LFC said...


R McD can defend himself, but I think you (MS) have misread him. He's not calling for authoritarianism, he's saying that democracy has to extend beyond procedures and be supported by a truly democratic ethos. Entirely unobjectionable point, in my view.

And I think you shd think twice and thrice before corralling Holmes into the argument, since while there is some dispute about his views, many of his political views were not admirable in the least: he was an elitist for one thing. Sure there are some soaring passages in his dissents that are justly celebrated, but he also was entirely fine, e.g., w not tampering w Alabama's (or some southern state's, I forget which) de jure disenfranchisement of African Americans, saying it was none of the Sup Ct's business (in a case from around 1905 or thereabouts, one of the earlier challenges to what became the full-blown apparatus of Jim Crow laws on segregation and disenfranchisement). Not to mention his notorious opinion in Buck v. Bell (re sterilization of the mentally "defective").

R McD said...


Well, I must confess to being rather disappointed, MS. I expected better from a legal scholar. I’m not appealing to any original intent. But you do have me and my few words before you, yet lay on me a whole bunch of stuff which is very far from what I think and what I wrote.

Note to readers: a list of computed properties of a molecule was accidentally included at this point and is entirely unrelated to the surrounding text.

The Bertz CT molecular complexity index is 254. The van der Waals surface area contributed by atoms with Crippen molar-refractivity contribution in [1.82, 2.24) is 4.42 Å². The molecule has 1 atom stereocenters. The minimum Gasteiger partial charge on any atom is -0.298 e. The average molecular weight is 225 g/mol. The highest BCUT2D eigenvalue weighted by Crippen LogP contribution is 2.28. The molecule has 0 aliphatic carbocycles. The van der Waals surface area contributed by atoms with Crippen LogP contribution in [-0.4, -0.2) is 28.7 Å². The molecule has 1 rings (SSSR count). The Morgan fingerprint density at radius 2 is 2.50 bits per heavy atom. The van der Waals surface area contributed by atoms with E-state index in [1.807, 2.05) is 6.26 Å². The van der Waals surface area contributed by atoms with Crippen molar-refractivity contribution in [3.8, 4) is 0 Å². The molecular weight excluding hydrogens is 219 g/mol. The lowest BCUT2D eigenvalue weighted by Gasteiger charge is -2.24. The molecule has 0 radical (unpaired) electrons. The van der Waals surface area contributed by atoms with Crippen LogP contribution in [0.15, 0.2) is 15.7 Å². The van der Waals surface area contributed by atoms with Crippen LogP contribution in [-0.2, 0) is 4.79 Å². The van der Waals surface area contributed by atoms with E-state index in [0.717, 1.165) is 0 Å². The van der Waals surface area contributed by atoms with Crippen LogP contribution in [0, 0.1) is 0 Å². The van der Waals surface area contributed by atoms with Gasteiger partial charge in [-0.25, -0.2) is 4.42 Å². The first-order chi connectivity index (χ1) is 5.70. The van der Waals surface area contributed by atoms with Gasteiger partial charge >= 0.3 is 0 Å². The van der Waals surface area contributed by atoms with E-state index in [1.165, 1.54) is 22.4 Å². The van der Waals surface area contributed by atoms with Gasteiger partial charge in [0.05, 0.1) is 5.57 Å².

Just where, for example, did you find in what I actually said, any notion that I “want only a democracy which embodies the views that [I] believe are best for society”?

And just where did I even begin to suggest that I believe that “Trump supporters are . . . too stupid to know what is best for themselves”? That happens to be something I’ve been consistently rejecting since November 2016, and even earlier. (I note, however, that that is something you say you believe.)

To be explicit I DO NOT “want a democracy in which only the progressive, rational people have a voice.” That to me would be no democracy at all—but then that’s maybe because I read all those critiques of “elitist democracy” way back in the Sixties and Seventies. Besides, I’m not that impressed by those who claim to be rational—it didn’t take Freud, though he’s a help, to reveal that there lurks in each and all of us passions and inclinations we’re little aware of. Rational is not, in other words, a label I’d casually apply to anyone; rationality is something we all must at every moment struggle to achieve—and we often fail in that.

Anyway, I think you owe me an apology for putting words in my mouth, since they are not the sorts of words I have ever or would ever utter.

(Part Two follows)

R McD said...